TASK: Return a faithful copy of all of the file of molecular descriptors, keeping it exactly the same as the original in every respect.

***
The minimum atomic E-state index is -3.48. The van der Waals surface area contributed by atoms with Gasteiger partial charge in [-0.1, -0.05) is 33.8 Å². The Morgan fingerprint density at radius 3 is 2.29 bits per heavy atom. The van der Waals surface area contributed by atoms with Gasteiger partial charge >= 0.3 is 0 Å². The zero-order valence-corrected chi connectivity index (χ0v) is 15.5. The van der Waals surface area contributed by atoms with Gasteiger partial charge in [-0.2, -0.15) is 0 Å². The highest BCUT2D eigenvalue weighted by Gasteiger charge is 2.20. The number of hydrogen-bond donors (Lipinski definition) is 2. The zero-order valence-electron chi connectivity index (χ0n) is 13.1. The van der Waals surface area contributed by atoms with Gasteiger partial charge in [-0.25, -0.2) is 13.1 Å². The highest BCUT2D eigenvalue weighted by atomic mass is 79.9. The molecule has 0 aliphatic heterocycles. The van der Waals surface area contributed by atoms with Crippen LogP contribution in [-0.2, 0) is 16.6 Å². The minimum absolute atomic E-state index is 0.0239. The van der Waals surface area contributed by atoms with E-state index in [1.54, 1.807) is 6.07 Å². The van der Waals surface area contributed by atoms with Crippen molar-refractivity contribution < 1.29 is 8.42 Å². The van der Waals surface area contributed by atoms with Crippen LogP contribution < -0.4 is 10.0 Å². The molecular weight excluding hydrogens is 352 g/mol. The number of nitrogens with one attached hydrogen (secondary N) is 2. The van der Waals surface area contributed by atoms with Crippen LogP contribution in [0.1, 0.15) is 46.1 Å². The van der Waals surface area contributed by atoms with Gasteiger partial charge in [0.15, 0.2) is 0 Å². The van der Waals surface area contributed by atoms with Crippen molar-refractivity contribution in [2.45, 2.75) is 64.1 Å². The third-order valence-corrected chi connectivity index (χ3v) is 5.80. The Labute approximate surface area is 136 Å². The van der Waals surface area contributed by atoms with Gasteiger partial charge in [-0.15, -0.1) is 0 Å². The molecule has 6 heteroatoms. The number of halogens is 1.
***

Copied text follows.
The minimum atomic E-state index is -3.48. The van der Waals surface area contributed by atoms with Gasteiger partial charge in [-0.1, -0.05) is 33.8 Å². The Morgan fingerprint density at radius 3 is 2.29 bits per heavy atom. The van der Waals surface area contributed by atoms with Gasteiger partial charge >= 0.3 is 0 Å². The zero-order valence-corrected chi connectivity index (χ0v) is 15.5. The van der Waals surface area contributed by atoms with Gasteiger partial charge in [-0.2, -0.15) is 0 Å². The highest BCUT2D eigenvalue weighted by Gasteiger charge is 2.20. The number of hydrogen-bond donors (Lipinski definition) is 2. The zero-order valence-electron chi connectivity index (χ0n) is 13.1. The van der Waals surface area contributed by atoms with Gasteiger partial charge in [-0.25, -0.2) is 13.1 Å². The highest BCUT2D eigenvalue weighted by atomic mass is 79.9. The molecule has 0 aliphatic heterocycles. The van der Waals surface area contributed by atoms with Crippen LogP contribution in [-0.2, 0) is 16.6 Å². The minimum absolute atomic E-state index is 0.0239. The van der Waals surface area contributed by atoms with E-state index in [1.54, 1.807) is 6.07 Å². The van der Waals surface area contributed by atoms with Crippen molar-refractivity contribution < 1.29 is 8.42 Å². The van der Waals surface area contributed by atoms with Crippen LogP contribution < -0.4 is 10.0 Å². The molecular weight excluding hydrogens is 352 g/mol. The number of nitrogens with one attached hydrogen (secondary N) is 2. The van der Waals surface area contributed by atoms with Crippen LogP contribution in [0.1, 0.15) is 46.1 Å². The van der Waals surface area contributed by atoms with Gasteiger partial charge in [0.15, 0.2) is 0 Å². The van der Waals surface area contributed by atoms with Crippen molar-refractivity contribution in [2.45, 2.75) is 64.1 Å². The third-order valence-corrected chi connectivity index (χ3v) is 5.80. The Labute approximate surface area is 136 Å². The van der Waals surface area contributed by atoms with Gasteiger partial charge in [-0.15, -0.1) is 0 Å². The molecule has 6 heteroatoms. The number of halogens is 1.